Rising cost of living puts the spotlight on wages
- Credit: PA
The official announcement last week that prices are growing at the fastest rate in 10 years won’t come as a surprise to many.
Fuel, energy, food – all up. We are facing a looming cost of living crisis for millions of people unless household incomes increase to cover the rise in prices.
This is going to make the Living Wage Foundation’s work to campaign for higher wages even more important.
Every year in November, the Living Wage Foundation calculates how much someone needs to earn to have a decent standard of living. Last week the new rate was unveiled to be £9.90 an hour.
This is still substantially higher than the Government’s “National Living Wage” which is really just a rebadged Minimum Wage.
There now appears to be a growing realisation from some employers – especially in traditionally low-paying sectors like hospitality – that the race to the bottom with wages and working conditions can’t continue.
This isn’t just because they are finding it hard to recruit and retain staff. You cannot expect your workers to give of their best at work if they are worrying about how they are going to pay the rent or keep their house warm or put food on the table for their kids.
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I’m really pleased that Ipswich Borough Council has been a Living Wage Accredited employer for seven years – meaning that all our staff and all contractors providing direct services to the council are paid at least the Living Wage.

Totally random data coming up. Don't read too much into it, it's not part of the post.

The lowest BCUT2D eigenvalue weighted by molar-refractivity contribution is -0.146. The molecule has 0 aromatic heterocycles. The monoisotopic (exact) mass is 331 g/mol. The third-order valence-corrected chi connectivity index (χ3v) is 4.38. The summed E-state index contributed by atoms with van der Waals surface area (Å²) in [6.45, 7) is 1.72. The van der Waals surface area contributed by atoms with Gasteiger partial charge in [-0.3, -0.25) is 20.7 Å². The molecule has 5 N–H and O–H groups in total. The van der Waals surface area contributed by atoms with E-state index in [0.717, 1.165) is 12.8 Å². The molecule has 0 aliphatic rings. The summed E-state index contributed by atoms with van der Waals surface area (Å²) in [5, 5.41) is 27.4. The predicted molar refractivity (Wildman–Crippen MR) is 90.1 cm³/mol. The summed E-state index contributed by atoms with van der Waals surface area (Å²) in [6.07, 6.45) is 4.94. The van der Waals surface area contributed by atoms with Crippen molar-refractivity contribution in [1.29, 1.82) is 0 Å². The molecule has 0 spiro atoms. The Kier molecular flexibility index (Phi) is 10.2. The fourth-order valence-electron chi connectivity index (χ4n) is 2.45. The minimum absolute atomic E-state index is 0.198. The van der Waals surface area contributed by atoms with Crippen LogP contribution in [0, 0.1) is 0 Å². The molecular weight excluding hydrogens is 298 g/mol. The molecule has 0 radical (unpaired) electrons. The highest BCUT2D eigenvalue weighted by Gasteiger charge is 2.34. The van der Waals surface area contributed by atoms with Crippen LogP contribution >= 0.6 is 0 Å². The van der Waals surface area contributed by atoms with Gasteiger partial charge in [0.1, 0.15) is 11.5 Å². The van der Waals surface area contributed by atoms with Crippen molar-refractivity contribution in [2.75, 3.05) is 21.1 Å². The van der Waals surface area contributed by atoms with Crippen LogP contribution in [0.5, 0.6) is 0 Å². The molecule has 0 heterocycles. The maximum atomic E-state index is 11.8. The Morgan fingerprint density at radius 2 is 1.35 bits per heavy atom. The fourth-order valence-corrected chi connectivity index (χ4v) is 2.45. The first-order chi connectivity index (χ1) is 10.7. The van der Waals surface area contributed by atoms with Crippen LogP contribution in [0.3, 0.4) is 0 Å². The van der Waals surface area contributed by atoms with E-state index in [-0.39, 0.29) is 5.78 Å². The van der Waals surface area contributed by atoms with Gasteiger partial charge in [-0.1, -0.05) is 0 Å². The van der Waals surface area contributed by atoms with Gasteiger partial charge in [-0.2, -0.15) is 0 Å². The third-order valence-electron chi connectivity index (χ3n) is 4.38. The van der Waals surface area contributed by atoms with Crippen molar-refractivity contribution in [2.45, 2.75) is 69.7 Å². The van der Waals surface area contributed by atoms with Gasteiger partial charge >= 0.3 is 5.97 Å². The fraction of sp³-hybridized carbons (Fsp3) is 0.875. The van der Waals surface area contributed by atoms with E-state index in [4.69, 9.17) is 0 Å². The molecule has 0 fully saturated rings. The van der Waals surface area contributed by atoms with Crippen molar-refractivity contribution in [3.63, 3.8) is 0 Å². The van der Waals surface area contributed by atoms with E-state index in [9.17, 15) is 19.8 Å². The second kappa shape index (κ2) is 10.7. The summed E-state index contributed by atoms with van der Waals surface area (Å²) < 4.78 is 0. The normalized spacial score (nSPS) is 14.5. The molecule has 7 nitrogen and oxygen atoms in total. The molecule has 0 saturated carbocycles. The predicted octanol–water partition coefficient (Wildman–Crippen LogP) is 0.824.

This is sadly not as common as it should be in local government. Ipswich is the only accredited Living Wage district council in Suffolk, and Norwich is the only one in Norfolk. Ipswich and Norwich are also the only Labour-controlled councils in these two counties. This is probably not a coincidence.
Councils need to be better on this. Nearly all pay their directly employed staff the Living Wage but fail on ensuring that suppliers of their outsourced services do too. It’s important that they start to look at this. Their outsourced staff are just as important to the delivery of vital services as their directly employed workers.
We have only to look at the recruitment problems in social care to see where a race to bottom on wages ends up.
When Ipswich wanted to gain Living Wage accreditation seven years ago the only group of outsourced workers we needed to raise the pay of was our cleaners. Since then, we have taken them into the employment of our wholly-owned services company Ipserve – also a Living Wage employer. We have improved our cleaners’ terms and conditions and given them access to a decent pension.
At the time we were told that this would scupper Ipserve’s chances of winning cleaning contracts because we couldn’t compete on cost.
In fact, since Covid, cleaning – and the quality of cleaning – has become much more important in keeping workplaces safe. And a company like Ipserve with a well-paid, well-trained, well-managed workforce that doesn’t skimp on costs and cut corners has suddenly become a lot more attractive.
This is just one small demonstration of how the Living Wage is good for businesses as well as workers.
It is also good for the economy in general. There are currently 15,500 people being paid less than the Living Wage in Ipswich. If just 10% of them had their pay increased to the Living Wage, it would add £1.2million to the local economy.
- David Ellesmere is the Labour leader of Ipswich Borough Council.